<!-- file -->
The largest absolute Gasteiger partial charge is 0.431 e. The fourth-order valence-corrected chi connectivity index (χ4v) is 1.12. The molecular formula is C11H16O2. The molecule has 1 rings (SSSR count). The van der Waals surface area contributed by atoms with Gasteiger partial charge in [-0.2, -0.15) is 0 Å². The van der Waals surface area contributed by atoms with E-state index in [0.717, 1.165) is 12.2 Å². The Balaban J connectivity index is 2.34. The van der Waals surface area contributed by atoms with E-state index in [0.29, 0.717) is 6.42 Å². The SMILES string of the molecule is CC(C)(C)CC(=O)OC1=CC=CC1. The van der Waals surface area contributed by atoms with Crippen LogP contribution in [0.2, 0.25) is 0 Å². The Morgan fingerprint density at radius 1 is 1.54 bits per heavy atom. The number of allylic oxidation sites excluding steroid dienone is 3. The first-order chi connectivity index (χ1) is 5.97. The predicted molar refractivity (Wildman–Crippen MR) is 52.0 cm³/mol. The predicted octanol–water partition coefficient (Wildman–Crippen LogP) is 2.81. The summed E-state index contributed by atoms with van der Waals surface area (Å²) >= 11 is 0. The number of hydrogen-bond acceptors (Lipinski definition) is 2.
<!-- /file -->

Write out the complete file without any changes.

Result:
The largest absolute Gasteiger partial charge is 0.431 e. The fourth-order valence-corrected chi connectivity index (χ4v) is 1.12. The molecular formula is C11H16O2. The molecule has 1 rings (SSSR count). The van der Waals surface area contributed by atoms with Gasteiger partial charge in [-0.2, -0.15) is 0 Å². The van der Waals surface area contributed by atoms with E-state index in [0.717, 1.165) is 12.2 Å². The Balaban J connectivity index is 2.34. The van der Waals surface area contributed by atoms with E-state index in [0.29, 0.717) is 6.42 Å². The SMILES string of the molecule is CC(C)(C)CC(=O)OC1=CC=CC1. The van der Waals surface area contributed by atoms with Crippen LogP contribution in [0.2, 0.25) is 0 Å². The Morgan fingerprint density at radius 1 is 1.54 bits per heavy atom. The number of allylic oxidation sites excluding steroid dienone is 3. The first-order chi connectivity index (χ1) is 5.97. The predicted molar refractivity (Wildman–Crippen MR) is 52.0 cm³/mol. The predicted octanol–water partition coefficient (Wildman–Crippen LogP) is 2.81. The summed E-state index contributed by atoms with van der Waals surface area (Å²) >= 11 is 0. The number of hydrogen-bond acceptors (Lipinski definition) is 2.